The study summarizes the inspections by states, type of establishment and type of product. Inspections were conducted using the procedure developed by NCWM that is set out in the NIST Handbook. According to the report, each inspection involved testing a group of packages referred to as the "inspection lot," which consists of packages of the same product, in the same size, with the same label, from the same packer and with the same expiration date. For an inspection lot to be approved, the contents of packaged goods had to, on average, equal or exceed the amount of product stated on the label. In addition, there could not be any unreasonable variation in the amount of contents in individual packages. This means, for example, that for an inspection lot of 200 gallons of milk where a random sample of 12 packages had been selected for testing, the lot failed inspection if any one of the tested packages were under-filled by more than 2 ½ fluid ounces, the report states.

The study found that the amount of short-filling of any individual carton of milk or juice ranged from less than 1 percent to more than 6 percent. The report suggests that while these amounts may represent a small amount per individual package, the aggregate shortages can be significant over time.

Over six billion gallons of fluid milk were produced in 1996, resulting in more than $8 billion in revenues to dairy producers. While a number of federal and state agencies share jurisdiction over net content labeling of food products, labeling requirements are the same throughout the country. FDA has proposed a new rule that incorporates the inspection procedure used in this study and would serve to codify current state labeling requirements and inspection practices. The primary responsibility for ensuring the accuracy of food labeling rests with the state and local weights and measures officials who conduct inspections at every step in the process of manufacturing, distributing and selling packaged goods.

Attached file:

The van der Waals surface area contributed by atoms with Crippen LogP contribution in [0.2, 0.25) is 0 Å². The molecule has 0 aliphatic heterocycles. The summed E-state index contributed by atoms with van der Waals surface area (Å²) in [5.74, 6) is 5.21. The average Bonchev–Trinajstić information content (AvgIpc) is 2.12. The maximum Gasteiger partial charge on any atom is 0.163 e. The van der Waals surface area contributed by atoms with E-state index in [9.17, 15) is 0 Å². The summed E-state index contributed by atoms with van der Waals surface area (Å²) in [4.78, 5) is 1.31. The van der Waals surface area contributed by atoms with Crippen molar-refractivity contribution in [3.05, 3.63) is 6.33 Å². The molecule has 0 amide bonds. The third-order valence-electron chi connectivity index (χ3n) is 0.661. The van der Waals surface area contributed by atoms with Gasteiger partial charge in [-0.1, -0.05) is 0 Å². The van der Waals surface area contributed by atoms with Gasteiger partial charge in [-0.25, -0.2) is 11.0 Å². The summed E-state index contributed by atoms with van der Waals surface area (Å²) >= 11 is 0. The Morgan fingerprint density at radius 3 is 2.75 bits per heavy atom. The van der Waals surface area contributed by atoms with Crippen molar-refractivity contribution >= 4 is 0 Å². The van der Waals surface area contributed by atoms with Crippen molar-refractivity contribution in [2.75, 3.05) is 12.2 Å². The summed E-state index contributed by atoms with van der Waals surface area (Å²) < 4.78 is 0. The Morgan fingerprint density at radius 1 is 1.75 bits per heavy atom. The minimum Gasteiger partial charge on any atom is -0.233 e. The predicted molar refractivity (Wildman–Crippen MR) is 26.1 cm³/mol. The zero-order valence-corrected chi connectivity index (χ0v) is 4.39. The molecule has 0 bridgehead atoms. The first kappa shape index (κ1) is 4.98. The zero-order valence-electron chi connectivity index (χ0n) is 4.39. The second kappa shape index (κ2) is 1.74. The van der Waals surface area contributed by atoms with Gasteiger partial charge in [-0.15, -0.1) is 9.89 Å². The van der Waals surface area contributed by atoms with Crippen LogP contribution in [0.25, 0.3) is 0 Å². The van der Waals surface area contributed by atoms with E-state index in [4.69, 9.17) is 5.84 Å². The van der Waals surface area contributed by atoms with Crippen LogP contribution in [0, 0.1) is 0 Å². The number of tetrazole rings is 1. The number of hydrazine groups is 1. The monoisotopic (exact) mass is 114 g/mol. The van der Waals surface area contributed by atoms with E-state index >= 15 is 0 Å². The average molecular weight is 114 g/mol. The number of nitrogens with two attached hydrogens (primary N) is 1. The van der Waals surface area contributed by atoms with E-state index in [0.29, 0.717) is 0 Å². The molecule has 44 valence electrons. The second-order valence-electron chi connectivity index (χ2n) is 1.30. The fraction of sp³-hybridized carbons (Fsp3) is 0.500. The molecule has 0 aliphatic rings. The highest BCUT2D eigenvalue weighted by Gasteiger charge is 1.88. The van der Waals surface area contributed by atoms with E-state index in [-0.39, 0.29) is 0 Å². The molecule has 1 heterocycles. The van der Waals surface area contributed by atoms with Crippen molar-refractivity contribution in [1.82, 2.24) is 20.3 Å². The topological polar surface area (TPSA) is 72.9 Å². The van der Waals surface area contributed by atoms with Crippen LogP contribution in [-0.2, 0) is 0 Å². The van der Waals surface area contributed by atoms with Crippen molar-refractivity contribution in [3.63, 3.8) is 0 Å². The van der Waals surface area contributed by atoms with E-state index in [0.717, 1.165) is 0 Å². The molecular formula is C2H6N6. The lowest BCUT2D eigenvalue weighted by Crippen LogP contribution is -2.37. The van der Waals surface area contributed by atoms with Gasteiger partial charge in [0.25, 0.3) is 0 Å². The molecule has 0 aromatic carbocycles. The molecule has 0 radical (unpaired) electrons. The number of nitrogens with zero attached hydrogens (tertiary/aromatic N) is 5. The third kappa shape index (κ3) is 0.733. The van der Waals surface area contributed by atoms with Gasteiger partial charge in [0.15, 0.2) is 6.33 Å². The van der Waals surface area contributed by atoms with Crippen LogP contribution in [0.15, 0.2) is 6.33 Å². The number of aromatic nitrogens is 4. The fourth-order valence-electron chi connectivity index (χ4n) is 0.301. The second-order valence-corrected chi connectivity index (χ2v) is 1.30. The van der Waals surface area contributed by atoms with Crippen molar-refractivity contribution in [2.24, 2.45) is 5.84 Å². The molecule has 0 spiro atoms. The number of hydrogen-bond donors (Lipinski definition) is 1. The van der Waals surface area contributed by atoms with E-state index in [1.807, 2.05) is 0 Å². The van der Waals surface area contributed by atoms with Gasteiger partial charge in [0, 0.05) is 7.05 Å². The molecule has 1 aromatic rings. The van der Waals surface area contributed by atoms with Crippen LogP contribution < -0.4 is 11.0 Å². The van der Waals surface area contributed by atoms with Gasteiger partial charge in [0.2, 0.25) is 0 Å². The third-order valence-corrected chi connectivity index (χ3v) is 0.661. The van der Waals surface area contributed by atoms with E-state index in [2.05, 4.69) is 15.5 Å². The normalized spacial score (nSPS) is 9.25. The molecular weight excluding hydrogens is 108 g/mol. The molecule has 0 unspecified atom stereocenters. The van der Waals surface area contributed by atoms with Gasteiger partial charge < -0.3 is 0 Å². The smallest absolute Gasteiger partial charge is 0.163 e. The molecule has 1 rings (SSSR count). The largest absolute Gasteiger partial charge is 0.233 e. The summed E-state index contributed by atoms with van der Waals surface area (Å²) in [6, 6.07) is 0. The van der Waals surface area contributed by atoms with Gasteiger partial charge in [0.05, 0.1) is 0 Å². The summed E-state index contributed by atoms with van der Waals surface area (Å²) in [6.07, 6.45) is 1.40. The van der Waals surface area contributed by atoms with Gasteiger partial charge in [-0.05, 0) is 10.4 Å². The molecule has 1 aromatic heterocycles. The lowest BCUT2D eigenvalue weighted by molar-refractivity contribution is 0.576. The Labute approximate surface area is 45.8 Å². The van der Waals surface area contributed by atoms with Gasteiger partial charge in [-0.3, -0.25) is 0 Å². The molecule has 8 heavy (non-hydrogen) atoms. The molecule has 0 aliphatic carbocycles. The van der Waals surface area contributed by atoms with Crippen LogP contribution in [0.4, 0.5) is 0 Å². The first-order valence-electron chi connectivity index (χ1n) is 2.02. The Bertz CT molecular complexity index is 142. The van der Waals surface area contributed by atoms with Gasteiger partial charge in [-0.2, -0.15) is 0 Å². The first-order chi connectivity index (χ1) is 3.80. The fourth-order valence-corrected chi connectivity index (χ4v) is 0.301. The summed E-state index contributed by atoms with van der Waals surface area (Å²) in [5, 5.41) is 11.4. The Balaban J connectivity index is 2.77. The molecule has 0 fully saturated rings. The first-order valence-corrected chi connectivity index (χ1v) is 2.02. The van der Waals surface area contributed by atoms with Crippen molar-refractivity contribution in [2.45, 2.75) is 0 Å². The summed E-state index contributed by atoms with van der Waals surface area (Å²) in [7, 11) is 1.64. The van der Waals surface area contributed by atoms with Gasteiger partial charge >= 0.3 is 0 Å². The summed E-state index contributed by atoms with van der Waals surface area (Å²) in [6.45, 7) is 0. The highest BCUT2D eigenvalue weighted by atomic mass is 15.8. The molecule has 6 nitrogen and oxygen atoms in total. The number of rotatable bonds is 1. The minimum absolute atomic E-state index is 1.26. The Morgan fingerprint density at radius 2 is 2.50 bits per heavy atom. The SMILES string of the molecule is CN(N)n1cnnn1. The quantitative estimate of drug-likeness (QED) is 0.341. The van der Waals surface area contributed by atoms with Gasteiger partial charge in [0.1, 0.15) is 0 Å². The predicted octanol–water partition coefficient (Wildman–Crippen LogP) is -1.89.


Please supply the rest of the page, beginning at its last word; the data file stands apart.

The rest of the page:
The report outlines a number of business education measures that will provide packaging plants and dairies with the necessary information to examine and correct, if necessary, their packaging procedures. Training sessions on good inspection, packaging and distribution practices will be offered. A "Facts for Business" pamphlet will be distributed to dairies, producers, packers, wholesalers, distributors and retailers across the country. A list of good quantity control practices is attached to the report and "provides step-by-step guidance for dairies and packagers that want to assess and improve their manufacturing practices." USDA has sent letters to 20,000 State Food Authorities that supply school meal programs, providing them with information on the study and how to avoid problems in the future.